Dr. Krista A. Murchison
Assistant Professor in Medieval English and French Literature
My research centers around medieval England’s “popular” vernacular literature—those texts that were copied into a relatively large number of manuscripts, including chronicles and religious works. I explore the ways in which these texts developed, the ways in which they were experienced by their audiences, and what such lines of inquiry can tell us about how these texts functioned in medieval society. I am also interested in our own ways of experiencing these texts, including those opened up by digital media.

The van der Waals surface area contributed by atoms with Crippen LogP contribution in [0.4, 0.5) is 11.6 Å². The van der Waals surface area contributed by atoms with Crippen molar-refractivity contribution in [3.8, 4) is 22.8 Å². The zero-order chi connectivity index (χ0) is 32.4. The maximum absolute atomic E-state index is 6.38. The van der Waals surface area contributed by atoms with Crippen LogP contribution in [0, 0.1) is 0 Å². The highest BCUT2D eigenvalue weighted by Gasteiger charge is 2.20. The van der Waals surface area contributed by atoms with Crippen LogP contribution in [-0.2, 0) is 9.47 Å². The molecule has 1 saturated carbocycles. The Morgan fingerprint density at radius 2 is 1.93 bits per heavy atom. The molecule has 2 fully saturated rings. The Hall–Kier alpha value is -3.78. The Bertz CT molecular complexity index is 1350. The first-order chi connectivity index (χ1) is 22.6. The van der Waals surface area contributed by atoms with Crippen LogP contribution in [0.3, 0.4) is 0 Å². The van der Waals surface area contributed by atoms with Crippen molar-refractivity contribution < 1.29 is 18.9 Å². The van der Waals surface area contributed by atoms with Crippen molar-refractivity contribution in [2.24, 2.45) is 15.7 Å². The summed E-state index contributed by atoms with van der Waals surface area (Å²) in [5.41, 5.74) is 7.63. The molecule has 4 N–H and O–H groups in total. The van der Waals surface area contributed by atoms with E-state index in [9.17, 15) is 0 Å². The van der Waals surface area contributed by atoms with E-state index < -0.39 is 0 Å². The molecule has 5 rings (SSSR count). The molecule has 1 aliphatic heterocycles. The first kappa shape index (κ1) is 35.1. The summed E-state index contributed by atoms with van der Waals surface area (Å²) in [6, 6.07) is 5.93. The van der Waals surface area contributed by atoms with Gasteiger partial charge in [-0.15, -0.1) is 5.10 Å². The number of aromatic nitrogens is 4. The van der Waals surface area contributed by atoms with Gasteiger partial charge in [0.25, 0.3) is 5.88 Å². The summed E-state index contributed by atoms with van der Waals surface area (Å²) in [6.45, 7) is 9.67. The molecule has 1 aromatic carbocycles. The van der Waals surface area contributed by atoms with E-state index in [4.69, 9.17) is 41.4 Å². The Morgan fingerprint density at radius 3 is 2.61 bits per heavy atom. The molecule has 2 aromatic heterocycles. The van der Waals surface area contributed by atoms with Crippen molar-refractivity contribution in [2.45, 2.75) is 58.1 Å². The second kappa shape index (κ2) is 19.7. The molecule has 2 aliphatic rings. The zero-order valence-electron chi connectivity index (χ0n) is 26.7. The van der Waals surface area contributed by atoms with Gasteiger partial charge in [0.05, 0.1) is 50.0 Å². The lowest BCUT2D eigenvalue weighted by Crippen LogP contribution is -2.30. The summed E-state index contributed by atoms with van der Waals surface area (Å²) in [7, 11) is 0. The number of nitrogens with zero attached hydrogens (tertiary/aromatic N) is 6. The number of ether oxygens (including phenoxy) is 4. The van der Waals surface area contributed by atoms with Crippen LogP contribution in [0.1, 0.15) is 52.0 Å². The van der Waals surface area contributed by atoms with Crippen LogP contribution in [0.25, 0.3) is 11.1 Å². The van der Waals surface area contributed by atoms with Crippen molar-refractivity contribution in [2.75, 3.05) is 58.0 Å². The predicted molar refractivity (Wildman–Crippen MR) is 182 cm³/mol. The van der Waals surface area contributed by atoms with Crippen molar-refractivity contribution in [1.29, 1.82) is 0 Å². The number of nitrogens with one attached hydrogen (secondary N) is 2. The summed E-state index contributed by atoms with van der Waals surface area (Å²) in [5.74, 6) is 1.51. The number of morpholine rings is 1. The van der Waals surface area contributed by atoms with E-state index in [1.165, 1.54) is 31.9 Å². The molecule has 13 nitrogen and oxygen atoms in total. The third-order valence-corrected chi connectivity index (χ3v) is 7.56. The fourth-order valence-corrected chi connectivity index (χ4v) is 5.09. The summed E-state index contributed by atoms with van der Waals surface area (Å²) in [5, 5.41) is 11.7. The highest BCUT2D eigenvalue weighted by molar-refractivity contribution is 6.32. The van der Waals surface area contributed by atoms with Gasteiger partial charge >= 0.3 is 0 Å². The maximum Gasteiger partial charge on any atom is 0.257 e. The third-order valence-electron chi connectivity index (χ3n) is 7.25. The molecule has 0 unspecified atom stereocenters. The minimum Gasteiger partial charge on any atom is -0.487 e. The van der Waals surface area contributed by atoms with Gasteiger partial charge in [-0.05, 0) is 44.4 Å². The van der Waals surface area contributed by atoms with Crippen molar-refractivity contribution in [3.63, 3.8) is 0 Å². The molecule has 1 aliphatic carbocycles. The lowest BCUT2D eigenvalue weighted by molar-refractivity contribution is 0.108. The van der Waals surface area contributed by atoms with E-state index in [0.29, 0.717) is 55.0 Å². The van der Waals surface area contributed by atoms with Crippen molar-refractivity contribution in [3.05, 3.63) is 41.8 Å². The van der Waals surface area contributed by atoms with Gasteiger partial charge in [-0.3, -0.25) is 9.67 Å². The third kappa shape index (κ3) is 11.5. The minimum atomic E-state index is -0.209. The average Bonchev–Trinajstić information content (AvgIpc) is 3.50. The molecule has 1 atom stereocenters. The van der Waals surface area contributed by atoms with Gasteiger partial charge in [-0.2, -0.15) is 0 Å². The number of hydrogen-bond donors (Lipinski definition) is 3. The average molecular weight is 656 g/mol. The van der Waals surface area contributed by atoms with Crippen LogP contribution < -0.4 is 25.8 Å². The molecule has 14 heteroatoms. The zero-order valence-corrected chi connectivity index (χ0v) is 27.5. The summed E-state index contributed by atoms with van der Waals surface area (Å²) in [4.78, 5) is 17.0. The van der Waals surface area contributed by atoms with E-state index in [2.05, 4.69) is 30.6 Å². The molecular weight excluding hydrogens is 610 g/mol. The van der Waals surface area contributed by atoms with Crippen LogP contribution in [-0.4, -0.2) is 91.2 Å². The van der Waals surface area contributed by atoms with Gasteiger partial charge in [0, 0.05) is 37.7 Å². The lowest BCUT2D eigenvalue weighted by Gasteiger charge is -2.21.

I have published on Middle English texts, including works by Chaucer, and Anglo-Norman texts, including Le Livere de Rei de Engleterre. In my doctoral dissertation, I explored medieval England’s literary tradition of manuals for penitents—texts such as Chaucer’s Parson’s Tale that address penitents preparing for confession and describe sins and other essentials of the faith. Approaching this tradition from a book history perspective, my dissertation showed that the development of these manuals promoted a widening range of reading practices and a shift toward private confessional education—one that came accompanied by significant tensions.